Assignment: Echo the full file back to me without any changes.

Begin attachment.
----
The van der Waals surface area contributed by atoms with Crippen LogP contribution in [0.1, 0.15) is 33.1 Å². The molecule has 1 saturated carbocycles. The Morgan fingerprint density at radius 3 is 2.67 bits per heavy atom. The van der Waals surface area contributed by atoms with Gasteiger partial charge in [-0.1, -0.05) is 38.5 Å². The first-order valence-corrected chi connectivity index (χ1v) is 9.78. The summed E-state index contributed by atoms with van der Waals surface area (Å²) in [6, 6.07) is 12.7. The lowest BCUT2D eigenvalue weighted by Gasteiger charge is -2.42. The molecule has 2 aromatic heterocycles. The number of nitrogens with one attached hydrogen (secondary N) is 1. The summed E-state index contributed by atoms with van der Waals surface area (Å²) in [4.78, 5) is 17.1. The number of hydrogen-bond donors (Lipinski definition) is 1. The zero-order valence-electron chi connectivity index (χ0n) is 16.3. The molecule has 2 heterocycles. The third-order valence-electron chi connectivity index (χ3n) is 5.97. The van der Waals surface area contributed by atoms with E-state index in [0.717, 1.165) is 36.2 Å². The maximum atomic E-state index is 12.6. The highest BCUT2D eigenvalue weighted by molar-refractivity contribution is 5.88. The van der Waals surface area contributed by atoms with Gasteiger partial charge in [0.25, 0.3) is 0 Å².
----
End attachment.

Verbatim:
The van der Waals surface area contributed by atoms with Crippen LogP contribution in [0.1, 0.15) is 33.1 Å². The molecule has 1 saturated carbocycles. The Morgan fingerprint density at radius 3 is 2.67 bits per heavy atom. The van der Waals surface area contributed by atoms with Gasteiger partial charge in [-0.1, -0.05) is 38.5 Å². The first-order valence-corrected chi connectivity index (χ1v) is 9.78. The summed E-state index contributed by atoms with van der Waals surface area (Å²) in [6, 6.07) is 12.7. The lowest BCUT2D eigenvalue weighted by Gasteiger charge is -2.42. The molecule has 2 aromatic heterocycles. The number of nitrogens with one attached hydrogen (secondary N) is 1. The summed E-state index contributed by atoms with van der Waals surface area (Å²) in [4.78, 5) is 17.1. The number of hydrogen-bond donors (Lipinski definition) is 1. The zero-order valence-electron chi connectivity index (χ0n) is 16.3. The molecule has 2 heterocycles. The third-order valence-electron chi connectivity index (χ3n) is 5.97. The van der Waals surface area contributed by atoms with E-state index in [0.717, 1.165) is 36.2 Å². The maximum atomic E-state index is 12.6. The highest BCUT2D eigenvalue weighted by molar-refractivity contribution is 5.88. The van der Waals surface area contributed by atoms with Gasteiger partial charge in [0.25, 0.3) is 0 Å².